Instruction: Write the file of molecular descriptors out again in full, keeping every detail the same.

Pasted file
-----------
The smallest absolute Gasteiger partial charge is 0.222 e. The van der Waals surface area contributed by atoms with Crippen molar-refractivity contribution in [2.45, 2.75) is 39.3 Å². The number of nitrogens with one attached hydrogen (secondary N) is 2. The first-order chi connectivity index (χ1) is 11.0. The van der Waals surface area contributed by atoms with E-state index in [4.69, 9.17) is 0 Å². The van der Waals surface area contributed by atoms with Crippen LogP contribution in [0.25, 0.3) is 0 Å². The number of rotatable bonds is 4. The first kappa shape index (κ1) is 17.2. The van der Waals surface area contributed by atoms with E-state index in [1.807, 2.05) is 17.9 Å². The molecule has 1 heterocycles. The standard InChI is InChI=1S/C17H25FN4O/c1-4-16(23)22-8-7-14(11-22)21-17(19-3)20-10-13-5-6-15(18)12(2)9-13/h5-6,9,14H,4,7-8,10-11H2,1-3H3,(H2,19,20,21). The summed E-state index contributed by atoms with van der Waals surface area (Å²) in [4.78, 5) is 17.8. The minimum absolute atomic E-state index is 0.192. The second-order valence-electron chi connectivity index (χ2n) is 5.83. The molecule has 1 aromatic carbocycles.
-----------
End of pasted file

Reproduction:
The smallest absolute Gasteiger partial charge is 0.222 e. The van der Waals surface area contributed by atoms with Crippen molar-refractivity contribution in [2.45, 2.75) is 39.3 Å². The number of nitrogens with one attached hydrogen (secondary N) is 2. The first-order chi connectivity index (χ1) is 11.0. The van der Waals surface area contributed by atoms with E-state index in [4.69, 9.17) is 0 Å². The van der Waals surface area contributed by atoms with Crippen LogP contribution in [0.25, 0.3) is 0 Å². The number of rotatable bonds is 4. The first kappa shape index (κ1) is 17.2. The van der Waals surface area contributed by atoms with E-state index in [1.807, 2.05) is 17.9 Å². The molecule has 1 heterocycles. The standard InChI is InChI=1S/C17H25FN4O/c1-4-16(23)22-8-7-14(11-22)21-17(19-3)20-10-13-5-6-15(18)12(2)9-13/h5-6,9,14H,4,7-8,10-11H2,1-3H3,(H2,19,20,21). The summed E-state index contributed by atoms with van der Waals surface area (Å²) in [4.78, 5) is 17.8. The minimum absolute atomic E-state index is 0.192. The second-order valence-electron chi connectivity index (χ2n) is 5.83. The molecule has 1 aromatic carbocycles.